[This post is the ninth in a series called “Humans Anonymous” on the spirituality of twelve-step recovery and the insights it offers for anyone wanting to live a spiritually-centered life. Links to all articles in the series can be found by clicking here or by clicking the Humans Anonymous link under “Categories” on the right-hand side of this page.]
I remember, as a small child, getting a splinter stuck in my hand. I didn’t notice at the time, but within a day or two, the spot had become very sore and bright red. I showed it to my grandfather, who immediately got a pin from my grandmother’s sewing table and a bottle of rubbing alcohol, intending to dig the splinter out. To say I wasn’t crazy about this idea would be an understatement; in fact, I howled and resisted as much as I could. My grandmother, hearing the fuss, explained that it might hurt a little while the operation was proceeding, but that it was necessary in order for the wound to heal and assured me that, if I let my grandfather proceed, my hand would feel much better shortly. Though still extremely skeptical, I cooperated, trying to restrain my squirming as much as possible as he probed at the splinter, got the pin under it and eventually worked it out. Perhaps it is just the perspective afforded by over three decades of distance, but as I recall, the pain eased almost immediately, and by bedtime that night the wound was healing, no longer inflamed and completely pain free. Removing the offending foreign object enabled my body to heal itself.
Much the same principle is at work in the 5th Step of the recovery process: Admitted to God, to ourselves and to another human being the exact nature of our wrongs. Having completed a moral inventory, we now share the results of that inventory with God and with another person. This is a daunting prospect, even a terrifying one, for many people, but as with the removal of a splinter or other offending foreign object, it is indispensable to the healing process.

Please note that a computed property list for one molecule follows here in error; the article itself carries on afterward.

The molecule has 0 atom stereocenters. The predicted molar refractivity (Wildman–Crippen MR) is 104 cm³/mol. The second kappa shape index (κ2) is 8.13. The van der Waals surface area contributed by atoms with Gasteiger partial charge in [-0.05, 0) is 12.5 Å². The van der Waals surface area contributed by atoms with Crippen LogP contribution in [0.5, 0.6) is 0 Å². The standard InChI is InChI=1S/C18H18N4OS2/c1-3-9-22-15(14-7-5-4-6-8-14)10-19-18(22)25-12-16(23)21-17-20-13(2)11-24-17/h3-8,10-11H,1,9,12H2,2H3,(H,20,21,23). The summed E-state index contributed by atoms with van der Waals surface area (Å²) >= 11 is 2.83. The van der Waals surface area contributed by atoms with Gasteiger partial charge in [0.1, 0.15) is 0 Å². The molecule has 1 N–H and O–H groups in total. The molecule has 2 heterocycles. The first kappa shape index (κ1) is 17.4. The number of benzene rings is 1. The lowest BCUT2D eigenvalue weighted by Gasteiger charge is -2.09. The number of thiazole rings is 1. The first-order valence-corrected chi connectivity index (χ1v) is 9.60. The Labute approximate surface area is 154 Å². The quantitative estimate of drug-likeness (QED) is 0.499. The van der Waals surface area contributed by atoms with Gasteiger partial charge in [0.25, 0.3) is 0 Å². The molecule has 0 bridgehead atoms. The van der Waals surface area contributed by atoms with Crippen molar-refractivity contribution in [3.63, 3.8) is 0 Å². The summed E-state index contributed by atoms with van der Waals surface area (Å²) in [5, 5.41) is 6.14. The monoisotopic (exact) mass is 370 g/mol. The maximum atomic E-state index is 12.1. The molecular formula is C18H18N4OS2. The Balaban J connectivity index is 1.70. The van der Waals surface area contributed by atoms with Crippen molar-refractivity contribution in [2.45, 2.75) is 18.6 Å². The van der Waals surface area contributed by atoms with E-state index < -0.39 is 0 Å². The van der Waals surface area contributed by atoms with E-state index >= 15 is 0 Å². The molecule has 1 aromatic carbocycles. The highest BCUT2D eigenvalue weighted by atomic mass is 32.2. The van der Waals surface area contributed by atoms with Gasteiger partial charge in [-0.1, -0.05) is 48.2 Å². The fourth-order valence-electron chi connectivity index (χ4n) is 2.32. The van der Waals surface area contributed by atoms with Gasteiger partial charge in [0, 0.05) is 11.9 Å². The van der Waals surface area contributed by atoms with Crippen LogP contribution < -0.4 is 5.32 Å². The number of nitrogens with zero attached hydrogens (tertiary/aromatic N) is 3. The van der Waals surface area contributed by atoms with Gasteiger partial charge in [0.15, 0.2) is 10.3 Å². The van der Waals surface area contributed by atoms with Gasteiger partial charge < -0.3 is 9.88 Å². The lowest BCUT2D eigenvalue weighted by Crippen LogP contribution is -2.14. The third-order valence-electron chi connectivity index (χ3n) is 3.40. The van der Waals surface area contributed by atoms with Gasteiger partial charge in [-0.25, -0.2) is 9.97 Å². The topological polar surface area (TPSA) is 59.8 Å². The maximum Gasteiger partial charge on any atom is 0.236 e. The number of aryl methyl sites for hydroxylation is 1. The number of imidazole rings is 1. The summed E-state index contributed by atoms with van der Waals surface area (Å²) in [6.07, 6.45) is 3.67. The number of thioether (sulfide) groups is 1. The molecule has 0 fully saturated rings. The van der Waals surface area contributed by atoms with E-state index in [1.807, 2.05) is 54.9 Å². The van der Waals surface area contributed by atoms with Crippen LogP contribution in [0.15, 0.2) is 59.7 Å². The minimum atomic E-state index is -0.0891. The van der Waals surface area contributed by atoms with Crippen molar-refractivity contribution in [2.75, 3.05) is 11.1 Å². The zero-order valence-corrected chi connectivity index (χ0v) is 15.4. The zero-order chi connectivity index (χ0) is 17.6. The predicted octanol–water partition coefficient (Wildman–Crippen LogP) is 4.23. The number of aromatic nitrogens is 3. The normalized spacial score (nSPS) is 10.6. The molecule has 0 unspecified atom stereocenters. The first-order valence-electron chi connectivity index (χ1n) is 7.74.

Many a recovering alcoholic or addict delays the inventory of Step 4 because of fear of Step 5. Still others complete Step 4 but delay or skip Step 5. This is not altogether surprising. Being completely open and honest with another person about our thoughts, feelings and actions, especially those we are not proud of, is a frightening thing. It calls for a willingness to be intensely vulnerable, to share things about ourselves that we think no one ought to know, and to drop the façade of perfection (or at least respectability) that we have been taught from childhood to cultivate. It is, to say the least, risky business.
The risks of not doing so, however, are infinitely greater. For people recovering from alcoholism or drug addiction, delaying or skipping Step 5 for any significant length of time often leads to relapse. Those lucky enough to return to sobriety, when analyzing the reasons for their relapse, can often point to some defect of character or past wrong they have committed but not shared which, eating away at their conscience, led to the kind of insane thinking that makes a drink or a drug seem like a viable option. The pain and self-loathing that comes from harboring secret shame is incredibly destructive, and not just to recovering alcoholics or addicts. “Confession is good for the soul” has become almost a cliché, but like most clichés, it has become so because it is true. Equally true is another aphorism common in recovery circles: “You’re only as sick as your secrets.”